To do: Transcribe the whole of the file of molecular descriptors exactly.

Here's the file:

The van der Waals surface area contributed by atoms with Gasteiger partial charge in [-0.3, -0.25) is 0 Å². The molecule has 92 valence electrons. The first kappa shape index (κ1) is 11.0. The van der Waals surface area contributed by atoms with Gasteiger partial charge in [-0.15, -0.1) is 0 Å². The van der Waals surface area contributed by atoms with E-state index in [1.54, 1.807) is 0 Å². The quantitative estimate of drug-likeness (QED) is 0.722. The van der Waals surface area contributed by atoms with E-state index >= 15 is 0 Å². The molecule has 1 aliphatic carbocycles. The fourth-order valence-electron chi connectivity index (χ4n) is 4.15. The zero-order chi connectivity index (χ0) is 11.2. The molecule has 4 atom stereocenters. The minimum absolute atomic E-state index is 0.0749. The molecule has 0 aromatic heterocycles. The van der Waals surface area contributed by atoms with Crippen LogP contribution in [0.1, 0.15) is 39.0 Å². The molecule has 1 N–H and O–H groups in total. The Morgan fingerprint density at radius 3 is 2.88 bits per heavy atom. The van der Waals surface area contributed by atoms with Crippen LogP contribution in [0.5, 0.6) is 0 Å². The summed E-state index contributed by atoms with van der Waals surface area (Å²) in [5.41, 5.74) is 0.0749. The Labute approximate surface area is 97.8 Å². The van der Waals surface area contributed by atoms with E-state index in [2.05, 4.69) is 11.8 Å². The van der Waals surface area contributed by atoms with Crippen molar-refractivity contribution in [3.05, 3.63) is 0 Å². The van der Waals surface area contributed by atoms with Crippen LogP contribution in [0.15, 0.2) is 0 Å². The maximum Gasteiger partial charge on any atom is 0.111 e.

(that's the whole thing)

The van der Waals surface area contributed by atoms with Gasteiger partial charge in [-0.3, -0.25) is 0 Å². The molecule has 92 valence electrons. The first kappa shape index (κ1) is 11.0. The van der Waals surface area contributed by atoms with Gasteiger partial charge in [-0.15, -0.1) is 0 Å². The van der Waals surface area contributed by atoms with E-state index in [1.54, 1.807) is 0 Å². The quantitative estimate of drug-likeness (QED) is 0.722. The van der Waals surface area contributed by atoms with E-state index >= 15 is 0 Å². The molecule has 1 aliphatic carbocycles. The fourth-order valence-electron chi connectivity index (χ4n) is 4.15. The zero-order chi connectivity index (χ0) is 11.2. The molecule has 4 atom stereocenters. The minimum absolute atomic E-state index is 0.0749. The molecule has 0 aromatic heterocycles. The van der Waals surface area contributed by atoms with Crippen LogP contribution in [0.1, 0.15) is 39.0 Å². The molecule has 1 N–H and O–H groups in total. The Morgan fingerprint density at radius 3 is 2.88 bits per heavy atom. The van der Waals surface area contributed by atoms with Crippen LogP contribution in [0.5, 0.6) is 0 Å². The summed E-state index contributed by atoms with van der Waals surface area (Å²) in [5.41, 5.74) is 0.0749. The Labute approximate surface area is 97.8 Å². The van der Waals surface area contributed by atoms with E-state index in [2.05, 4.69) is 11.8 Å². The van der Waals surface area contributed by atoms with Crippen molar-refractivity contribution in [3.05, 3.63) is 0 Å². The van der Waals surface area contributed by atoms with Crippen LogP contribution in [0.15, 0.2) is 0 Å². The maximum Gasteiger partial charge on any atom is 0.111 e.